A brief post to bring this article to your attention. Tim Stanley is a columnist with the Daily Telegraph in London. A historian and convert to Catholicism he has interesting things to say on Catholic issues among others. He has written an thought-provoking article on the Tuam story and it is well worth reading.
Earlier today the Minister for Education and Skills here in Ireland was speaking about the Tuam case. In an effort to set the record straight he said that the cause of the problem was conservative Ireland. While I acknowledge the Minister may well be trying to point out that blaming the Church is too simple and may not reflect completely the reality of what happened, I would have to disagree with him, not because conservatives in Ireland are not capable of the discrimination we saw in relation to unmarried pregnant women, but the reality that liberals discriminate too, they are just as bad as conservatives. Conservatives may have sent pregnant girls into homes, but the liberals want to send them to abortion clinics - either way it is inhuman treatment of unborn children and women and the refusal to do the right thing. Neither captivity, forced adoption nor the killing of an innocent baby are good responses: they are gravely sinful.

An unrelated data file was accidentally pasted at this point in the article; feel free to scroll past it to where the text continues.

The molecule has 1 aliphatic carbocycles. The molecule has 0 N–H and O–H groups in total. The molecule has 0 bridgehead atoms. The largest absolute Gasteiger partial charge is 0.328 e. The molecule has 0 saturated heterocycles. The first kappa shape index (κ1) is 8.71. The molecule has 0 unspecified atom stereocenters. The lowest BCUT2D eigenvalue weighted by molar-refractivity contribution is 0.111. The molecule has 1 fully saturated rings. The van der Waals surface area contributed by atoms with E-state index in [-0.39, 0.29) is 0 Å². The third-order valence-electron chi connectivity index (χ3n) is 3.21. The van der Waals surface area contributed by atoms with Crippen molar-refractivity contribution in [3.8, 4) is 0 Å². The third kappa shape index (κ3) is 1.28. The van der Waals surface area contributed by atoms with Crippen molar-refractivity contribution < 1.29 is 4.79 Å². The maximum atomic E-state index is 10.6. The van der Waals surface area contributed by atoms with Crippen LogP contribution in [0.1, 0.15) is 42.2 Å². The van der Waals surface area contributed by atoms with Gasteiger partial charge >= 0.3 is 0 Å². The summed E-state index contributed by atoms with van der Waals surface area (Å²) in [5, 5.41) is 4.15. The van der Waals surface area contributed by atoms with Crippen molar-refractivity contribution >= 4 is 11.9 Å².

The problem was in fact "respectable Ireland" - those who considered their status, their impeccability, their honour, more important than Christian values. To protect their respectability they condemned their "erring" daughters and their offspring to the outer darkness lest they contaminate the pristine reputation of the family. Indeed in some cases in putting out the "fallen" daughter there may well have been an attempt to cover over darker things like abuse in the family which was, and still is, widespread in Irish society. These "outcasts" were dumped on the doorstep of the Church ("let the nuns look after them") and society built a wall of silence around them. The Church in Ireland's biggest mistake was to cooperate with the Irish State and her citizens in this, and in the process she betrayed her commitment to Christ, the Gospel and charity. And now that the skeletons are out of the closet, respectable Ireland is turning on the Church.
A timely lesson indeed. Let's hope in future that the Church when she sups with the State will use a very long spoon and put the Gospel first even if it offends those pewsitters who are more concerned about their honour than anything Christ may have to say.
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